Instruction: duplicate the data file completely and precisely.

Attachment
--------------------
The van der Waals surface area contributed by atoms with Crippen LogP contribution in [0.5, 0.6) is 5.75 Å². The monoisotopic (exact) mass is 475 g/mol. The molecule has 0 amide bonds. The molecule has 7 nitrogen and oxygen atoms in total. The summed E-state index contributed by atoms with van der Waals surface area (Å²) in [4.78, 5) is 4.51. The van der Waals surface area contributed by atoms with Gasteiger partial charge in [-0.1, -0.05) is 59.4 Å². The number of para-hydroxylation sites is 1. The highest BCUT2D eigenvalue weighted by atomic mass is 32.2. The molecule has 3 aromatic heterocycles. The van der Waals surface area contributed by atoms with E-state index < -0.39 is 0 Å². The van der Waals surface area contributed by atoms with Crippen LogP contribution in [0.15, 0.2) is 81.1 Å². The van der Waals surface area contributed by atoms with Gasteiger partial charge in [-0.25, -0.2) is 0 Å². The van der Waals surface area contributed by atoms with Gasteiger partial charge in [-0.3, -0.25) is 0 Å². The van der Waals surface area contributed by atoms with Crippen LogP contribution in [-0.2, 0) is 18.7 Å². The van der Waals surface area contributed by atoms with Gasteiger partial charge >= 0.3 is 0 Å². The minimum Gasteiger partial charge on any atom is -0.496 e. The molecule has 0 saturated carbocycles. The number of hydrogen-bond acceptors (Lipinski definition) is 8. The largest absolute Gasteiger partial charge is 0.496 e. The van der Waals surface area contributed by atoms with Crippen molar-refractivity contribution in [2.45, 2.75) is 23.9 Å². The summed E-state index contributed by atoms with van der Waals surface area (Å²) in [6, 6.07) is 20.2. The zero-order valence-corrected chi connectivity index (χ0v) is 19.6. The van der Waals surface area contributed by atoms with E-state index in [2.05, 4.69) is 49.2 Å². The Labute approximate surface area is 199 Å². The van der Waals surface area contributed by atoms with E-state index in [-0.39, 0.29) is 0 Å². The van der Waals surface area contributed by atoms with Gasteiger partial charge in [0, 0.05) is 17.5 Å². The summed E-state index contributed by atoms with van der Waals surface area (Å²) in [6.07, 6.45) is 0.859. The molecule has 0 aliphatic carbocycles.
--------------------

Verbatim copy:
The van der Waals surface area contributed by atoms with Crippen LogP contribution in [0.5, 0.6) is 5.75 Å². The monoisotopic (exact) mass is 475 g/mol. The molecule has 0 amide bonds. The molecule has 7 nitrogen and oxygen atoms in total. The summed E-state index contributed by atoms with van der Waals surface area (Å²) in [4.78, 5) is 4.51. The van der Waals surface area contributed by atoms with Gasteiger partial charge in [-0.1, -0.05) is 59.4 Å². The number of para-hydroxylation sites is 1. The highest BCUT2D eigenvalue weighted by atomic mass is 32.2. The molecule has 3 aromatic heterocycles. The van der Waals surface area contributed by atoms with E-state index < -0.39 is 0 Å². The van der Waals surface area contributed by atoms with Crippen LogP contribution in [0.15, 0.2) is 81.1 Å². The van der Waals surface area contributed by atoms with Gasteiger partial charge in [-0.25, -0.2) is 0 Å². The van der Waals surface area contributed by atoms with Gasteiger partial charge in [-0.3, -0.25) is 0 Å². The van der Waals surface area contributed by atoms with Crippen LogP contribution in [-0.2, 0) is 18.7 Å². The van der Waals surface area contributed by atoms with Gasteiger partial charge >= 0.3 is 0 Å². The minimum Gasteiger partial charge on any atom is -0.496 e. The molecule has 0 saturated carbocycles. The number of hydrogen-bond acceptors (Lipinski definition) is 8. The largest absolute Gasteiger partial charge is 0.496 e. The van der Waals surface area contributed by atoms with Crippen molar-refractivity contribution in [2.45, 2.75) is 23.9 Å². The summed E-state index contributed by atoms with van der Waals surface area (Å²) in [6, 6.07) is 20.2. The zero-order valence-corrected chi connectivity index (χ0v) is 19.6. The van der Waals surface area contributed by atoms with E-state index in [2.05, 4.69) is 49.2 Å². The Labute approximate surface area is 199 Å². The van der Waals surface area contributed by atoms with E-state index in [-0.39, 0.29) is 0 Å². The van der Waals surface area contributed by atoms with Gasteiger partial charge in [0, 0.05) is 17.5 Å². The summed E-state index contributed by atoms with van der Waals surface area (Å²) in [6.07, 6.45) is 0.859. The molecule has 0 aliphatic carbocycles.